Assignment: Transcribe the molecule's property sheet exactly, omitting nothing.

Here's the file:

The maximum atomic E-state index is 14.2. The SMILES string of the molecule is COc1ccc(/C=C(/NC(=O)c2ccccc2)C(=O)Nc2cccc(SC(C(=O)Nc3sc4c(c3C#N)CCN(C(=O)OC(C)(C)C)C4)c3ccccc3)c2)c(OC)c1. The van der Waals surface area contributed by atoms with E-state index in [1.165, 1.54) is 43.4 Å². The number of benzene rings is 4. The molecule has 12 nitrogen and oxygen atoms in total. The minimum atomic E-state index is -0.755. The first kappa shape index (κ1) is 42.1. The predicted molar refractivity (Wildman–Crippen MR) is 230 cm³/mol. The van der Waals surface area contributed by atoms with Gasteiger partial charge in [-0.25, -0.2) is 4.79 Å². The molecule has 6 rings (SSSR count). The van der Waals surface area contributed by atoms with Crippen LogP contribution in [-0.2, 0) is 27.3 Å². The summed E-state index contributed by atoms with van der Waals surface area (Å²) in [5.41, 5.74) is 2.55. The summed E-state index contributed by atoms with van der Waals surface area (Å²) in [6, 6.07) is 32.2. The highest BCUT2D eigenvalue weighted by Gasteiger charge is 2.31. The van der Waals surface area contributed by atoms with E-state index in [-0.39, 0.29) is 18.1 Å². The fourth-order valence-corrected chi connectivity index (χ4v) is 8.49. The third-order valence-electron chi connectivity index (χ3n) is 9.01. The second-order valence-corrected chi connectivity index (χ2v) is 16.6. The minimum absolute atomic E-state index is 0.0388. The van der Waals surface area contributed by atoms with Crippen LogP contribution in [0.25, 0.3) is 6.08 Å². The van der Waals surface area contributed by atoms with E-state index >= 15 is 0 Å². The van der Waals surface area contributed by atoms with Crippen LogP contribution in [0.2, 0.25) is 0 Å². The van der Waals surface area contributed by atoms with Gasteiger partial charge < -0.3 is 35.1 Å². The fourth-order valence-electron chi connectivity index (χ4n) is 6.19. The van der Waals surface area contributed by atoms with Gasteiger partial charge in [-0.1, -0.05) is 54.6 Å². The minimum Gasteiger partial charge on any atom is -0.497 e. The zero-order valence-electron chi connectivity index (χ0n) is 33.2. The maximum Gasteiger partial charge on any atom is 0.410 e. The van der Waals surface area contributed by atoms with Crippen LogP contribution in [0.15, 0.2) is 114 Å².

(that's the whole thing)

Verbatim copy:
The maximum atomic E-state index is 14.2. The SMILES string of the molecule is COc1ccc(/C=C(/NC(=O)c2ccccc2)C(=O)Nc2cccc(SC(C(=O)Nc3sc4c(c3C#N)CCN(C(=O)OC(C)(C)C)C4)c3ccccc3)c2)c(OC)c1. The van der Waals surface area contributed by atoms with E-state index in [1.165, 1.54) is 43.4 Å². The number of benzene rings is 4. The molecule has 12 nitrogen and oxygen atoms in total. The minimum atomic E-state index is -0.755. The first kappa shape index (κ1) is 42.1. The predicted molar refractivity (Wildman–Crippen MR) is 230 cm³/mol. The van der Waals surface area contributed by atoms with Gasteiger partial charge in [-0.25, -0.2) is 4.79 Å². The molecule has 6 rings (SSSR count). The van der Waals surface area contributed by atoms with Crippen LogP contribution in [-0.2, 0) is 27.3 Å². The summed E-state index contributed by atoms with van der Waals surface area (Å²) in [5.41, 5.74) is 2.55. The summed E-state index contributed by atoms with van der Waals surface area (Å²) in [6, 6.07) is 32.2. The highest BCUT2D eigenvalue weighted by Gasteiger charge is 2.31. The van der Waals surface area contributed by atoms with E-state index in [-0.39, 0.29) is 18.1 Å². The fourth-order valence-corrected chi connectivity index (χ4v) is 8.49. The third-order valence-electron chi connectivity index (χ3n) is 9.01. The second-order valence-corrected chi connectivity index (χ2v) is 16.6. The minimum absolute atomic E-state index is 0.0388. The van der Waals surface area contributed by atoms with Crippen LogP contribution in [0.25, 0.3) is 6.08 Å². The van der Waals surface area contributed by atoms with E-state index >= 15 is 0 Å². The van der Waals surface area contributed by atoms with Crippen LogP contribution in [0.2, 0.25) is 0 Å². The van der Waals surface area contributed by atoms with Gasteiger partial charge < -0.3 is 35.1 Å². The fourth-order valence-electron chi connectivity index (χ4n) is 6.19. The van der Waals surface area contributed by atoms with Gasteiger partial charge in [-0.1, -0.05) is 54.6 Å². The minimum Gasteiger partial charge on any atom is -0.497 e. The zero-order valence-electron chi connectivity index (χ0n) is 33.2. The maximum Gasteiger partial charge on any atom is 0.410 e. The van der Waals surface area contributed by atoms with Crippen LogP contribution in [0.15, 0.2) is 114 Å².